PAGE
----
SBCA_EXPLORERS_GUIDE Greenbelt cropped
swimming
hiking
nature watching
biking
rock climbing

Visitors Information

Hours: 5am-10pm daily

Fees: Free

Parking: Varies - Parking lots at Zilker and Loop 360, street parking (please obey all posted parking restrictions)

Rules: Keep all dogs on leash; Scoop the Poop; Leave No Trace; Pack it in, Pack it out; avoid littering; No glass containers; No smoking; No fires; No alcohol; No overnight camping.

Explorer's Checklist

  • Relax on the rocks and in the water at Twin Falls or Sculpture Falls.
  • See how many rock layers you can find in the canyon walls.
  • Have a picnic on The Flats; remember to Pack It In, Pack It Out.
  • Skip a rock; close your eyes and listen; find your place to sit for awhile; enjoy.
  • Hike the Hill of Life.

Latest Explorer Observation

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The Barton Creek Greenbelt is an urban oasis winding 7.8 miles through the canyon created by Barton Creek. The clear-running water rushes over rocks and boulders, punctuated occasionally by small waterfalls and cascades. The Creek flows primarily during the rainy seasons in the spring and fall. During dry conditions, surface water in the creek disappears, while the underground flow through the Edwards Aquifer continues feeding Barton Springs.

06-19-2019 — Sculpture Falls. Photo © Alberto Martinez
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07-27-2017 -- A couple walks among the boulders near Campbell’s Hole on the Barton Creek Greenbelt. Photo © Alberto Martinez

Community Action

In 1988, a huge development was proposed within the Barton Creek watershed. Austin environmentalists rallied to protect Barton Springs, its watershed, and endangered species. After much controversy and community input, an ordinance was put to voters to restrict development in the recharge zone, along with bond proposals to expand conservation lands such as the Balcones Canyonland Preserve and the Barton Creek Greenbelt. They passed with overwhelming support.

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Cutting across the Balcones Escarpment, Barton Creek carves its way through the rocks of the Edwards Plateau, the southern extension of the Great Plains. These thick limestone beds consist of several different layers made up of sediments deposited by oceans and shallow seas that covered this area over 100 million years ago.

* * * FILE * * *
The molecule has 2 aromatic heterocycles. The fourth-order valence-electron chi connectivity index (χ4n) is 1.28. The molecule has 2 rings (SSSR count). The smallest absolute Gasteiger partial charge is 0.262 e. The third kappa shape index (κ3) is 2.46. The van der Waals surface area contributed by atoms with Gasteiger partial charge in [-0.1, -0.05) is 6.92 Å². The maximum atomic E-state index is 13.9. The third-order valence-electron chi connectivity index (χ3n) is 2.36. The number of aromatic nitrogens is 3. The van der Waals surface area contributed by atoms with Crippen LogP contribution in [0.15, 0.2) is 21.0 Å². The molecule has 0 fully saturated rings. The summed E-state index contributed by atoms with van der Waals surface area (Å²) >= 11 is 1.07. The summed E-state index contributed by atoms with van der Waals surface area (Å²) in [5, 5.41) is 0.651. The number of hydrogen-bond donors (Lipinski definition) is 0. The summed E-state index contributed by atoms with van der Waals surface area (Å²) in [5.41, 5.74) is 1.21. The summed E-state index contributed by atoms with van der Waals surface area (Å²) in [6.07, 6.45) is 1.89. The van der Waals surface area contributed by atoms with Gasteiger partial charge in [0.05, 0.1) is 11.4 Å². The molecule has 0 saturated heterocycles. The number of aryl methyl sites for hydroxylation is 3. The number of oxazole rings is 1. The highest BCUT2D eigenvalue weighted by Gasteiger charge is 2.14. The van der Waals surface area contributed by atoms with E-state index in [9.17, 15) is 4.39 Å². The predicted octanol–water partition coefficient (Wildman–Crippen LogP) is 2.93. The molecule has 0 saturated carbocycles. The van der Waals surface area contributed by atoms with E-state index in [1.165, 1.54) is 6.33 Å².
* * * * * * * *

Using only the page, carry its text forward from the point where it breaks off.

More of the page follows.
Soaring canyon walls and overhanging rock bluffs flank Barton Creek. They provide evidence of the power of wind and water, and the ancient movement of the Balcones Fault over hundreds of thousands of years. The canyon’s dense vegetation and steep walls afford visitors an opportunity to discover for themselves connections with the forces of nature and the beauty of this special place.

The Greenbelt is part of the Balcones Canyonlands Preserve (BCP), a system of protected lands that provide essential habitat for several federally protected Endangered Species of plants and animals. While visiting the Greenbelt, many colorful birds can be seen darting through the grasses, bushes, and trees. Their songs echo off the canyon walls. Wildflowers large and small can be discovered, while butterflies and iridescent insects fill the air like flying jewels. Much of the Greenbelt is rugged, but the rewards from experiencing this urban oasis make the effort worthwhile.

photo credit Sarah Larocca
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Volunteer Info

Save Barton Creek Association

City of Austin Wildland Conservation Division

Austin Parks Foundation

Keep Austin Beautiful

TreeFolks

City of Austin Watershed Protection Department

Educational Resources

Field Trip/Education Program Info

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Explorer Gallery

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